Texas Building Its Own Power Plants Could Cost $7 Billion More Than Projected

According to an estimate from the Lower Colorado River Authority, constructing natural gas-fueled power plants with fuel stored on-site would cost around $18 billion under a plan that the state Senate passed last week to develop up to 10 gigawatts of on-demand power.

The cost is far more than the $10.8 billion estimate Berkshire Hathaway gave during a Senate committee hearing earlier this year. Berkshire Hathaway was the company that first promoted constructing new gas plants to serve as backup power sources two years ago.

The Policy Against Disasters

As recently described in Senate Bill 6, the strategy would instruct the state to use one or more organizations, such as the river authority, to construct power facilities that might be activated in an emergency. During peak demand, the plants could supply 2 million homes and run for days.

The idea is an insurance policy against disasters, like the 2021 winter storm that killed hundreds of people as electricity generators, including gas plants, went down amid days of extreme cold, according to state senator Charles Schwertner, a Republican from Georgetown, and the bill’s primary author.

Texas Building Its Own Power Plants Could Cost $7 Billion More Than Projected

The bill is a priority, according to Lt. Governor Dan Patrick. However, detractors have issued a warning that the proposal may result in significant consumer costs, a rise in greenhouse gas emissions that contribute to climate change, and no benefit to the state electricity infrastructure.

SB 6 leaves open the possibility that the power customers served by the Electric Reliability Council of Texas, which serves the majority of the state, might be charged additional fees to finance the cost of the plants rather than utilizing state funding. According to an assessment of the measure by the Legislative Budget Board, “any rate increases are unknown.”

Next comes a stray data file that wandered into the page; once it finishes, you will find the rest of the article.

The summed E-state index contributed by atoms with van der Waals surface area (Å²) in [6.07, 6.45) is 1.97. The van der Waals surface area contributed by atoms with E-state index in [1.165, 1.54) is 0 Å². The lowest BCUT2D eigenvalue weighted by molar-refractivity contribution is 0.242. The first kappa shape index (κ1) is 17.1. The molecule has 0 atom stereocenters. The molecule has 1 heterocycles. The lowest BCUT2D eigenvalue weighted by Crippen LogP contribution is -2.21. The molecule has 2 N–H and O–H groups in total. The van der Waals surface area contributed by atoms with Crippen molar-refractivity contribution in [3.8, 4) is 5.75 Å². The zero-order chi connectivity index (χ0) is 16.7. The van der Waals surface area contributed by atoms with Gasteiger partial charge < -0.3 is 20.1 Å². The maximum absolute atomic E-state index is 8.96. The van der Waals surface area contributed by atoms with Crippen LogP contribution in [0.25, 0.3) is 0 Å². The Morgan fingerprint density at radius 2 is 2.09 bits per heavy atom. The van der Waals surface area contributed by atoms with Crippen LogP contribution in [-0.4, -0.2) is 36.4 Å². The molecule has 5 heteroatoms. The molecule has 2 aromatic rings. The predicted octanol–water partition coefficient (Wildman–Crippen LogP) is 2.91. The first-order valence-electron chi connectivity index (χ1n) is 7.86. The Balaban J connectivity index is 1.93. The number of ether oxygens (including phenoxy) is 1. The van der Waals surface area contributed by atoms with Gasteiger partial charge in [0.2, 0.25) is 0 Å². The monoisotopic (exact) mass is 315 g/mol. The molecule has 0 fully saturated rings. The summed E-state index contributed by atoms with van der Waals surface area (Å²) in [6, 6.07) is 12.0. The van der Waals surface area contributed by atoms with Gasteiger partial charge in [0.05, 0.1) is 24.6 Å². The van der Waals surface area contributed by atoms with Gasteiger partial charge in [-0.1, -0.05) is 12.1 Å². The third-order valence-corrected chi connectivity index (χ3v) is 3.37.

Alicia Knapp, president and chief executive officer of Berkshire Hathaway Energy Renewables, stated during a Senate Business and Commerce Committee hearing in February that a price tag of $10.8 billion would result in an increase in costs for residential users of less than $4 per month. Knapp recommended that the state may use monies from the budget surplus to cover all or part of the expense. The House budget proposal does not include the same $10 billion commitment that the Senate Finance Committee did to help pay for at least some of the cost of building the plants.

“Our proposal was designed to be an emergency backup power supply that can be up and running quickly, that helps ensure Texans against another blackout situation, guarantees steel in the ground and can be done at a reasonable cost for customers,” Knapp said, referring to the company’s initial, unsuccessful 2021 plan.

Only one witness at a committee hearing in March supported SB 6: a representative for Berkshire Hathaway. The Lower Colorado River Authority, which the Legislature established and which generates and distributes power, stayed out of the hearing. Let’s know the latest news about KISD Picks Ringo As Its New Superintendent.

Before the Senate vote on April 5, The Texas Tribune asked LCRA spokesperson Clara Tuma for a cost estimate, but Tuma responded that she didn’t have “any solid numbers” to give. On April 7, Bloomberg published the first account of the LCRA cost estimate. KERA issued a Thursday presentation from the river authority that included the price.

The LCRA sets a plan in that presentation, dated April 7, to have the first phase of regional plants operational by 2028 and the second phase by 2033. In a statement, Tuma noted that the LCRA serves as a resource for the Legislature and is “committed to working with the Legislature and the executive branch in any way they direct us to help.”

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